As I spoke about a few weeks back, the clip files at The Post-Journal hold many marvels of our local history.
Much of what is in there is helpful to us as we are searching to supplement the newspaper each day: chronicles of the best known pieces of Chautauqua County's past.
Other bits of information in there are quite ephemeral - brief memories that may have been lost forever had they not been trapped within those filing cabinets.
Remembering the excitement I exhibited last month after finding an article about a cat that was taken to court, our education reporter, Liz Skoczylas, recently came to me with a finding of her own. While searching for "Elementary Schools," she spotted "Elephant On The Loose." Even the least inquisitive among us would pull that envelope out and see what is inside, right?
What Liz found and shared with me is a clipping from the June 11, 1956, edition of The Post-Journal. In very descriptive and poetic language, the article tells the tale of Lena, an elephant that wandered through Mayville and was, according to the headline, "looking for supper."
"Residents of Blanchard Street couldn't believe their eyes in the twilight of Sunday evening but soon the telephone of Police Chief Harold A. Land was jangling with a series of reports of an elephant loose," reads the unbelievable lede, before the article goes into detail about how the elephant had broken loose from its "basement quarters" at a local business, whose owner had purchased the beast from a circus that had just left town.
I can't help but wonder how the media would handle such a story today, approaching 60 years later. Surely there would be fewer tongue-in-cheek phrases, such as how Lena "sauntered throughout Blanchard Street looking for the makings of a salad." There might be reports about dangers to local children, or about abuse to the animal, or about the ethics of buying and selling such creatures.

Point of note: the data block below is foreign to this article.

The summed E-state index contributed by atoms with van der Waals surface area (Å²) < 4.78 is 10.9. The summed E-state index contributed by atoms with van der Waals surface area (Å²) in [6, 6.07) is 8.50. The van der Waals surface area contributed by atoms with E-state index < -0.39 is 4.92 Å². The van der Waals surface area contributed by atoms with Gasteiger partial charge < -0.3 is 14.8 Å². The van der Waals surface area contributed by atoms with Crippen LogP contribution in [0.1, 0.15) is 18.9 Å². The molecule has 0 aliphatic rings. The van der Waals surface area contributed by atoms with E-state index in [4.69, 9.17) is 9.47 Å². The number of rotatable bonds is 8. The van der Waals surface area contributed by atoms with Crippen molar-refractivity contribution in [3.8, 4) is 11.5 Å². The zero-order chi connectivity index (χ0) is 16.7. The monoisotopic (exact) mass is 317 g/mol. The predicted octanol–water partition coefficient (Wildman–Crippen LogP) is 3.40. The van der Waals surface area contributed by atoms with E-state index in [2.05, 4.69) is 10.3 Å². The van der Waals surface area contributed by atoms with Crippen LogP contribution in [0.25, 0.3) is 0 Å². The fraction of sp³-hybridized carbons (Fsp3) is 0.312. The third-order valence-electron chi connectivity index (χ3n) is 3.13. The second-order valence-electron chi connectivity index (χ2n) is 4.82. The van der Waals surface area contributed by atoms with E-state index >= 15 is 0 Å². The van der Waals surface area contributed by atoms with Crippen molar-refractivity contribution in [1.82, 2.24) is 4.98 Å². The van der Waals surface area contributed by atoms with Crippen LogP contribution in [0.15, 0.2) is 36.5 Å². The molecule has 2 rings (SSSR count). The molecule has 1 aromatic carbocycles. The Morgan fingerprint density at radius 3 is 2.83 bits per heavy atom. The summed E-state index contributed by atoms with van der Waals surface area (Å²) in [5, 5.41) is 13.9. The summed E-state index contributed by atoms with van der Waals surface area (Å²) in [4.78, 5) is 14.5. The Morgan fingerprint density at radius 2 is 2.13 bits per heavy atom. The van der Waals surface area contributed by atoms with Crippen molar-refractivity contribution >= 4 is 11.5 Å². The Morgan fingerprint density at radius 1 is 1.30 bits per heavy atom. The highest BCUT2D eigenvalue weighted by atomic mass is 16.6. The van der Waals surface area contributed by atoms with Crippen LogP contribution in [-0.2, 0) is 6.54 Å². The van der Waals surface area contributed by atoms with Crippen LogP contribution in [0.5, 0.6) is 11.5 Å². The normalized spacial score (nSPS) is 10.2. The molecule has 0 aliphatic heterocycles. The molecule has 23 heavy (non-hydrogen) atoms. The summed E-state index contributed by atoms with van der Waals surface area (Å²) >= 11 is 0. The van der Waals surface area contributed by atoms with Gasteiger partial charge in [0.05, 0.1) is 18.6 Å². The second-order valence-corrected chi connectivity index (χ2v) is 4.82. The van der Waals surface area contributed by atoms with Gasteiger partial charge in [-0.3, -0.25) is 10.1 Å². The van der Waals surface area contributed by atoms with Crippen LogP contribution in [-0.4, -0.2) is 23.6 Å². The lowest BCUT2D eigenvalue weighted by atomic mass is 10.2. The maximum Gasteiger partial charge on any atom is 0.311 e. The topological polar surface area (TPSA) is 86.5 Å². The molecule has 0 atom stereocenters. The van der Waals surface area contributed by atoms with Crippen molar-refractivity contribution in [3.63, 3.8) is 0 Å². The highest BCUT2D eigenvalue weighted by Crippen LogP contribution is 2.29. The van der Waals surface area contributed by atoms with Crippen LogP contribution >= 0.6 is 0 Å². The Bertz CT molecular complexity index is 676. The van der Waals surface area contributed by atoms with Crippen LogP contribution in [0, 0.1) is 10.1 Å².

Today, though, it's easy to read such an article from the past and laugh while picturing the scene. I can only imagine what else is hiding in those filing cabinets back there - likely no more elephants.
(In regard to my previous, related column on the case of Molly the cat, I'd like to thank the Hon. Willard W. Cass for giving me more details. Judge Cass, acting Supreme Court Justice at the time, was behind the bench for the case in 1978. He reports that after two days of testimony, Molly's owner decided to send her to the country, "where she would have a good home and no longer bother the residents of Chautauqua," and the case was settled. He also remembers that Chautauqua's leash law for cats was brought out during the proceedings. I can't believe there was only one clipping in that file.)